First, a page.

Minnesota is the home of a thousand lakes, so it came as no surprise that the new NBA team for Minneapolis would be named the Lakers. Years later as the jet plane softened the friction of distant and professional ball moved to the west coast, the Lakers followed the Dodgers to the desert and added another team to Los Angles’ love affair with sport name anomalies.

The anomaly of the Lakers name is only exaggerated by Los Angles’ aquatic history.  A strip of desert capable of supporting life maybe in the hundreds was turned into America’s second largest city in a large part by one William Mulholland, who diverted the water of the Owners River and turned the valley into the city it is today.  Of course Mulholland was not only a great engineer and entrepreneur, akin to the great builders of the Progressive Period, but was too, a product of the “for profit” Gilded Age robber barons; he built a shoddy damn, it collapsed, and hundreds of people died. It must cause a mixture of emotions for today’s locals as they cruise down Mulholland Drive, pass the statue of the “great man.”

But it was another saint turned devil, Walter O’Malley of Brooklyn, who taught the City of Angles to love a team whose nickname made no sense whatsoever to the region.

Refused a new stadium by the five boroughs of New York City, Walter O’Malley punished one those boroughs when he broke the heart of a million Brooklynites. In the late 1950s O’Malley pulled “his” baseball team and went west to the coast. In doing so, he took from Brooklyn its last true identification of city independence, the Brooklyn Dodgers.  An independence, which culturally, economically, and politically, had been slipping away ever since the Progressive Period’s great cities consolidation movement made the City of Brooklyn merely one of the Five Boroughs.

The name Dodgers has its origin from the turn of the 20th century when trolley car operators would bemoan the capacious manner in which the locals would cross the trolley tracks. The derogatory nickname “trolley dodgers,” stuck; as so often happens in history, the intended insult was quickly embraced by the local populace with an attitude of “Yea, that’s us.” (See: The Quakers, The Shakers, the Republican Elephant, and Yankee Doodle Dandy.)

This proud Brooklyn name “dodgers” may now rest in Los Angles, but the ability to dodge traffic may purely be a Brooklyn talent as exemplified below.

From: Flappers, Bootleggers, Typhoid Mary, and the Bomb, by Barrington Boardman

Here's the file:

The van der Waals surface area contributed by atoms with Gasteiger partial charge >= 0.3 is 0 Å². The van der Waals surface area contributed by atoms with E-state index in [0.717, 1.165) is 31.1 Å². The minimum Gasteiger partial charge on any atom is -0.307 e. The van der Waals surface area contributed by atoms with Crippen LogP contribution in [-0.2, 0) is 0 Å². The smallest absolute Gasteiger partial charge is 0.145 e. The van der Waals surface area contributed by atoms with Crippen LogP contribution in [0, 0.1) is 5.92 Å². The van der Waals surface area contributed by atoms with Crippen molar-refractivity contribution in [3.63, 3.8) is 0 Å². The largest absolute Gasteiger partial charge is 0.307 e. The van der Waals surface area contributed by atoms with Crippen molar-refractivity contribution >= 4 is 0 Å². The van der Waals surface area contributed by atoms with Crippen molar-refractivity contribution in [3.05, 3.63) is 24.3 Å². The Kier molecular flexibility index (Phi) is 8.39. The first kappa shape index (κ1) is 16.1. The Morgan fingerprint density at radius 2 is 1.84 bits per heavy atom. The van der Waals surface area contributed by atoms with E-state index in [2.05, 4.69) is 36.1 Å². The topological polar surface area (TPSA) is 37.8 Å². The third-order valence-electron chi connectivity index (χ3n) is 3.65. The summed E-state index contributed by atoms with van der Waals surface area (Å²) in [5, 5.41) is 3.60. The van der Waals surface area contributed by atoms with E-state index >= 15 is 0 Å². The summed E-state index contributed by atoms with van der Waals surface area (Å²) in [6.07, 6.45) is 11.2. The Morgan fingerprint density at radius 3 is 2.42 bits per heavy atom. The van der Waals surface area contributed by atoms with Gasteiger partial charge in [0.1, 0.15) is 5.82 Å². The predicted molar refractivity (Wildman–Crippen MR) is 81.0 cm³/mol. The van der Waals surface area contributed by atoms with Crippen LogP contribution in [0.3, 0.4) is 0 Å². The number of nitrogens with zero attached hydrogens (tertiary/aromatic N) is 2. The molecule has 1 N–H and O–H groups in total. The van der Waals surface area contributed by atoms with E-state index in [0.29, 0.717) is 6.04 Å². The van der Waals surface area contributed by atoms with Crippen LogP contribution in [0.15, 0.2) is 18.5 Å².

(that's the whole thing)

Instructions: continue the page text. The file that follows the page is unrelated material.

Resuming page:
[1929] Long-distance walker Edward Payson Weston died at the ripe old age of ninety. In 1860, Weston had made an unusual wager on the outcome of the Lincoln-Douglas presidential election, the loser to travel on foot from Boston to Washington for the inauguration, a distance of 478 miles. Weston lost the bet and set out on February 22, 1861, from the State House in Boston, braving snow, rain, muddy roads, and curious dogs, to arrive in Washington and shake Lincoln's hand at the inaugural ball.

Weston's journey had whetted his appetite for further long-distance walks, and he took to the road again, betting $10,000 that he could walk from Portland, Maine, to Chicago in twenty-six days, a distance of 1,326 miles. Decked out in a red velvet tunic and derby hat, Weston's pace was so swift that he was soon comfortably ahead of schedule, allowing him to pause from time to time to attend church services and lecture to interested bystanders on the evils of drink. Weston won the bet easily, and the press lauded his journey as the Giant Pedestrian Feat. But Weston was just warming up for even more impressive hikes to come:

• In 1879, he journeyed to England to win the Astley Belt, the so-called world championship of walking. Weston outpaced the host country's best, one "Blower" Brown, walking 550 miles - in six days. In addition to winning the prize, Weston won a $2,500 side bet with Sir John Astley, originator and sponsor of the event.

• In 1909, Weston performed his piece de resistance at the age of seventy, walking from New York to San Francisco and back in 187 days, a record that has yet to be bested.

Weston's walking was brought to an end in 1927 when he was hit by a taxi while walking down a Brooklyn, New York, street. He was paralyzed.